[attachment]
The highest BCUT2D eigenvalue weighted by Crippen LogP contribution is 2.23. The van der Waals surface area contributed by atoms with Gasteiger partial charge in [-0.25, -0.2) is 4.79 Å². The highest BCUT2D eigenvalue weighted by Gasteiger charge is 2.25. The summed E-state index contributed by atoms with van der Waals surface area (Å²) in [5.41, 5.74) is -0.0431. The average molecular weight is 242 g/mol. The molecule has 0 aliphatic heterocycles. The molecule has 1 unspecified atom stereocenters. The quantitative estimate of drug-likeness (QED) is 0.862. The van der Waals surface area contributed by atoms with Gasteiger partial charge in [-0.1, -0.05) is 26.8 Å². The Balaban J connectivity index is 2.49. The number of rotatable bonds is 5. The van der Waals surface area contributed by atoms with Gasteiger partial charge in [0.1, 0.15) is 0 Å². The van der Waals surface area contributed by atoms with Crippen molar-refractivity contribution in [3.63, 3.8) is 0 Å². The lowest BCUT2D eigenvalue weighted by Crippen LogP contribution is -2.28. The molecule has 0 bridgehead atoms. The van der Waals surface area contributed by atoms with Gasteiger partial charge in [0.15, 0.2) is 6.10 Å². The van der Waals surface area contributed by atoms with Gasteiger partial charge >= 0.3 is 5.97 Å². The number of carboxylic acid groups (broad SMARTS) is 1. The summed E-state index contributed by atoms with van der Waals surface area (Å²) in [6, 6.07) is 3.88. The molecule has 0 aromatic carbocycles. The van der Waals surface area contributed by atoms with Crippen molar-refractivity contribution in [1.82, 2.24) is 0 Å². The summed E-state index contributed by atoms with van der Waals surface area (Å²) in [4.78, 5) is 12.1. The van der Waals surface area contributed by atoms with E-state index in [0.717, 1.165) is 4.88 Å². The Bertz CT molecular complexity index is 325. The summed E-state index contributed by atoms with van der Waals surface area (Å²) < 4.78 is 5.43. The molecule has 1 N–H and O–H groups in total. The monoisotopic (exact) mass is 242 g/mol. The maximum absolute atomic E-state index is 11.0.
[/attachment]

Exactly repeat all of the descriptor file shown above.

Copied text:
The highest BCUT2D eigenvalue weighted by Crippen LogP contribution is 2.23. The van der Waals surface area contributed by atoms with Gasteiger partial charge in [-0.25, -0.2) is 4.79 Å². The highest BCUT2D eigenvalue weighted by Gasteiger charge is 2.25. The summed E-state index contributed by atoms with van der Waals surface area (Å²) in [5.41, 5.74) is -0.0431. The average molecular weight is 242 g/mol. The molecule has 0 aliphatic heterocycles. The molecule has 1 unspecified atom stereocenters. The quantitative estimate of drug-likeness (QED) is 0.862. The van der Waals surface area contributed by atoms with Gasteiger partial charge in [-0.1, -0.05) is 26.8 Å². The Balaban J connectivity index is 2.49. The number of rotatable bonds is 5. The van der Waals surface area contributed by atoms with Gasteiger partial charge in [0.1, 0.15) is 0 Å². The van der Waals surface area contributed by atoms with Crippen molar-refractivity contribution in [3.63, 3.8) is 0 Å². The lowest BCUT2D eigenvalue weighted by Crippen LogP contribution is -2.28. The molecule has 0 bridgehead atoms. The van der Waals surface area contributed by atoms with Gasteiger partial charge in [0.15, 0.2) is 6.10 Å². The van der Waals surface area contributed by atoms with Gasteiger partial charge >= 0.3 is 5.97 Å². The number of carboxylic acid groups (broad SMARTS) is 1. The summed E-state index contributed by atoms with van der Waals surface area (Å²) in [6, 6.07) is 3.88. The molecule has 0 aromatic carbocycles. The van der Waals surface area contributed by atoms with Crippen molar-refractivity contribution in [1.82, 2.24) is 0 Å². The summed E-state index contributed by atoms with van der Waals surface area (Å²) in [4.78, 5) is 12.1. The van der Waals surface area contributed by atoms with E-state index in [0.717, 1.165) is 4.88 Å². The Bertz CT molecular complexity index is 325. The summed E-state index contributed by atoms with van der Waals surface area (Å²) < 4.78 is 5.43. The molecule has 1 N–H and O–H groups in total. The monoisotopic (exact) mass is 242 g/mol. The maximum absolute atomic E-state index is 11.0.